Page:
SAARC, UNAIDS join hands to fight AIDS

Himalayan News Service

Kathmandu, April 18:

Despite the relative low HIV prevalence in South Asia, the epidemic continues to spread unabated particularly among the high-risk groups. In an effort to accelerate and strengthen the fight against AIDS in the region, the South Asian Association for Regional Cooperation (SAARC) today signed a memorandum of understanding with the Joint United Nations Programme on HIV/AIDS (UNAIDS). “By making AIDS a top priority, the partnership agreement between SAARC and UNAIDS marks another turning point in South Asia’s response to the epidemic,” said Dr Peter Piot, executive director of UNAIDS. “Home to close to 50 per cent of the world’s poor living on less than a dollar a day, South Asia is faced with a potentially explosive AIDS epidemic that could erupt unless existing HIV prevention and care efforts are scaled up immediately.” The agreement between SAARC and UNAIDS focuses specifically on tackling the challenges of stigma and discrimination associated with HIV as well as scaling up HIV care, treatment and prevention services, which are significantly lacking in the region.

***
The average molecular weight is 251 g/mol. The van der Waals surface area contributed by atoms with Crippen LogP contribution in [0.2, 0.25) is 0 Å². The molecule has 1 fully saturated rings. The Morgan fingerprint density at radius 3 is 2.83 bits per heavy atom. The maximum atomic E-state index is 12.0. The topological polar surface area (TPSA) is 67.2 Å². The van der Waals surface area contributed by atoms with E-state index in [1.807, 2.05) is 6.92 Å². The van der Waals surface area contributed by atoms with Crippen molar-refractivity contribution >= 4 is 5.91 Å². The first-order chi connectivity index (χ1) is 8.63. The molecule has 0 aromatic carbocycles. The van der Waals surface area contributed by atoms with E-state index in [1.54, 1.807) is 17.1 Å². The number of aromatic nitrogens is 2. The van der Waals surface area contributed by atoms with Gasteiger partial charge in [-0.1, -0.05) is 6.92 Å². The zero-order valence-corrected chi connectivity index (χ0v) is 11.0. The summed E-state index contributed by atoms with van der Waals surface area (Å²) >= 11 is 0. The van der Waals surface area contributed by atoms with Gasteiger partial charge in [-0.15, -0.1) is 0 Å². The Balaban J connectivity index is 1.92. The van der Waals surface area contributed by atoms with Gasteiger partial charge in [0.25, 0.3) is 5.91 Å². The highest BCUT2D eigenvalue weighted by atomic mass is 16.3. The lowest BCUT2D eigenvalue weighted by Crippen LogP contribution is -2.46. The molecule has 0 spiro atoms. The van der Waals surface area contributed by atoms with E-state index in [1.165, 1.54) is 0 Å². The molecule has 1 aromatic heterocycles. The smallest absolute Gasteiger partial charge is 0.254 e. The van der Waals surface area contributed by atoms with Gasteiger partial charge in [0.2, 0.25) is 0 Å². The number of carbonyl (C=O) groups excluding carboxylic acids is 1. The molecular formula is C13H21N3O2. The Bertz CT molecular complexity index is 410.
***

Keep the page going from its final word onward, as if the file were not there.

SAARC’s commitment to AIDS emerged from the 12th SAARC summit in Islamabad in January 2004, during which the year 2004 was declared the ‘SAARC Awareness Year for TB and HIV/AIDS.’ Over five million adults and children are estimated to be living with HIV in South Asia. The AIDS scenario in the region remains dominated by the epidemic in India, where an estimated 4.5 million people are living with HIV/AIDS, the second largest worldwide after South Africa.

According to India’s National AIDS Control Organisation, the epidemic is not confined to high-risk groups or in urban areas, but is spreading into rural areas. In Bangladesh and Nepal, risky behaviour among young people is on the rise. “South Asia has a golden opportunity to prevent the AIDS epidemic from spinning out of control,” said Dr Piot. “It must invest its human and financial resources in effectively turning the tide of AIDS. The cost of inaction will be much more severe a few years from now.”